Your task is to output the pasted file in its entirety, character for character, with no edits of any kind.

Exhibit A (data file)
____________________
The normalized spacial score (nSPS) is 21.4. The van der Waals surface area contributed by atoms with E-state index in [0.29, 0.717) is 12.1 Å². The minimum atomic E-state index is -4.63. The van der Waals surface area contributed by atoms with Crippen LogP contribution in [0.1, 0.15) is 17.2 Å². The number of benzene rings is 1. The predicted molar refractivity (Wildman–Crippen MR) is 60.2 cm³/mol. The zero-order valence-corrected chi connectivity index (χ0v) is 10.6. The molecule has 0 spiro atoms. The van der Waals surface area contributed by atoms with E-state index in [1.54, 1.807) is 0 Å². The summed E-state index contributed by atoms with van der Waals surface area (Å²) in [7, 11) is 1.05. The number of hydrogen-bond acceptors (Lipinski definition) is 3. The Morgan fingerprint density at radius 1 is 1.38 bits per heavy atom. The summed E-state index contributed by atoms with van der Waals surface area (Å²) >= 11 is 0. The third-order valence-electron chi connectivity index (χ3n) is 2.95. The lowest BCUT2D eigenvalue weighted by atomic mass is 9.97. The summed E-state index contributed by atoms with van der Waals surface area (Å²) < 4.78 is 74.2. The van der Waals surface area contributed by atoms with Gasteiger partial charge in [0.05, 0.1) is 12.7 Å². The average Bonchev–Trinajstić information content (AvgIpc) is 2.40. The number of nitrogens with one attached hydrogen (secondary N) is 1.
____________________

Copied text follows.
The normalized spacial score (nSPS) is 21.4. The van der Waals surface area contributed by atoms with E-state index in [0.29, 0.717) is 12.1 Å². The minimum atomic E-state index is -4.63. The van der Waals surface area contributed by atoms with Crippen LogP contribution in [0.1, 0.15) is 17.2 Å². The number of benzene rings is 1. The predicted molar refractivity (Wildman–Crippen MR) is 60.2 cm³/mol. The zero-order valence-corrected chi connectivity index (χ0v) is 10.6. The molecule has 0 spiro atoms. The van der Waals surface area contributed by atoms with E-state index in [1.54, 1.807) is 0 Å². The summed E-state index contributed by atoms with van der Waals surface area (Å²) in [7, 11) is 1.05. The number of hydrogen-bond acceptors (Lipinski definition) is 3. The Morgan fingerprint density at radius 1 is 1.38 bits per heavy atom. The summed E-state index contributed by atoms with van der Waals surface area (Å²) >= 11 is 0. The third-order valence-electron chi connectivity index (χ3n) is 2.95. The lowest BCUT2D eigenvalue weighted by atomic mass is 9.97. The summed E-state index contributed by atoms with van der Waals surface area (Å²) < 4.78 is 74.2. The van der Waals surface area contributed by atoms with Gasteiger partial charge in [0.05, 0.1) is 12.7 Å². The average Bonchev–Trinajstić information content (AvgIpc) is 2.40. The number of nitrogens with one attached hydrogen (secondary N) is 1.